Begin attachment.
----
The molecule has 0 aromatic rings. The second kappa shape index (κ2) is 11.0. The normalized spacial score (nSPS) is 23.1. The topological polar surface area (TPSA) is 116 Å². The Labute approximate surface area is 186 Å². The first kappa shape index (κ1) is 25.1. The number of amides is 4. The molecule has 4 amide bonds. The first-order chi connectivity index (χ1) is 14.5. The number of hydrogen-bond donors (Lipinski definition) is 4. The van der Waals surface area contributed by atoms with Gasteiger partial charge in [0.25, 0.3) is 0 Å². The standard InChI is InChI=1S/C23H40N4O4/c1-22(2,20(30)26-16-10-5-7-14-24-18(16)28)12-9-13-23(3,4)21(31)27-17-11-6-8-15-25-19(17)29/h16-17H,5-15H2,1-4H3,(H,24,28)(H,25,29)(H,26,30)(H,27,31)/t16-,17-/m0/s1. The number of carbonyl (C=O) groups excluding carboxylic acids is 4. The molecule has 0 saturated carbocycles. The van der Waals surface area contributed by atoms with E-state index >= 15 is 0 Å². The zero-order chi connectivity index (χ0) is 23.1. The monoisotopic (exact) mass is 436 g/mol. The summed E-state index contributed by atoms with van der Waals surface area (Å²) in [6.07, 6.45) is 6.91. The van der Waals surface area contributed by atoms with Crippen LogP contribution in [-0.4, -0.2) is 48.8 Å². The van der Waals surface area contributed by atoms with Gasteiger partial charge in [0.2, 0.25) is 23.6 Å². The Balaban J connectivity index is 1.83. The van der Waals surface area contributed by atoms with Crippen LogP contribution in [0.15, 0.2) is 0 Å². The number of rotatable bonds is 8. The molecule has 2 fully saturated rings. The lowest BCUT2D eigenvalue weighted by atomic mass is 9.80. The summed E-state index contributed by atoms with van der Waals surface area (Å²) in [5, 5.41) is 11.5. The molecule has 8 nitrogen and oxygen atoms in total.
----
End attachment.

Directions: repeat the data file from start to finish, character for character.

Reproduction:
The molecule has 0 aromatic rings. The second kappa shape index (κ2) is 11.0. The normalized spacial score (nSPS) is 23.1. The topological polar surface area (TPSA) is 116 Å². The Labute approximate surface area is 186 Å². The first kappa shape index (κ1) is 25.1. The number of amides is 4. The molecule has 4 amide bonds. The first-order chi connectivity index (χ1) is 14.5. The number of hydrogen-bond donors (Lipinski definition) is 4. The van der Waals surface area contributed by atoms with Gasteiger partial charge in [0.25, 0.3) is 0 Å². The standard InChI is InChI=1S/C23H40N4O4/c1-22(2,20(30)26-16-10-5-7-14-24-18(16)28)12-9-13-23(3,4)21(31)27-17-11-6-8-15-25-19(17)29/h16-17H,5-15H2,1-4H3,(H,24,28)(H,25,29)(H,26,30)(H,27,31)/t16-,17-/m0/s1. The number of carbonyl (C=O) groups excluding carboxylic acids is 4. The molecule has 0 saturated carbocycles. The van der Waals surface area contributed by atoms with E-state index >= 15 is 0 Å². The zero-order chi connectivity index (χ0) is 23.1. The monoisotopic (exact) mass is 436 g/mol. The summed E-state index contributed by atoms with van der Waals surface area (Å²) in [6.07, 6.45) is 6.91. The van der Waals surface area contributed by atoms with Crippen LogP contribution in [-0.4, -0.2) is 48.8 Å². The van der Waals surface area contributed by atoms with Gasteiger partial charge in [0.2, 0.25) is 23.6 Å². The Balaban J connectivity index is 1.83. The van der Waals surface area contributed by atoms with Crippen LogP contribution in [0.15, 0.2) is 0 Å². The number of rotatable bonds is 8. The molecule has 2 fully saturated rings. The lowest BCUT2D eigenvalue weighted by atomic mass is 9.80. The summed E-state index contributed by atoms with van der Waals surface area (Å²) in [5, 5.41) is 11.5. The molecule has 8 nitrogen and oxygen atoms in total.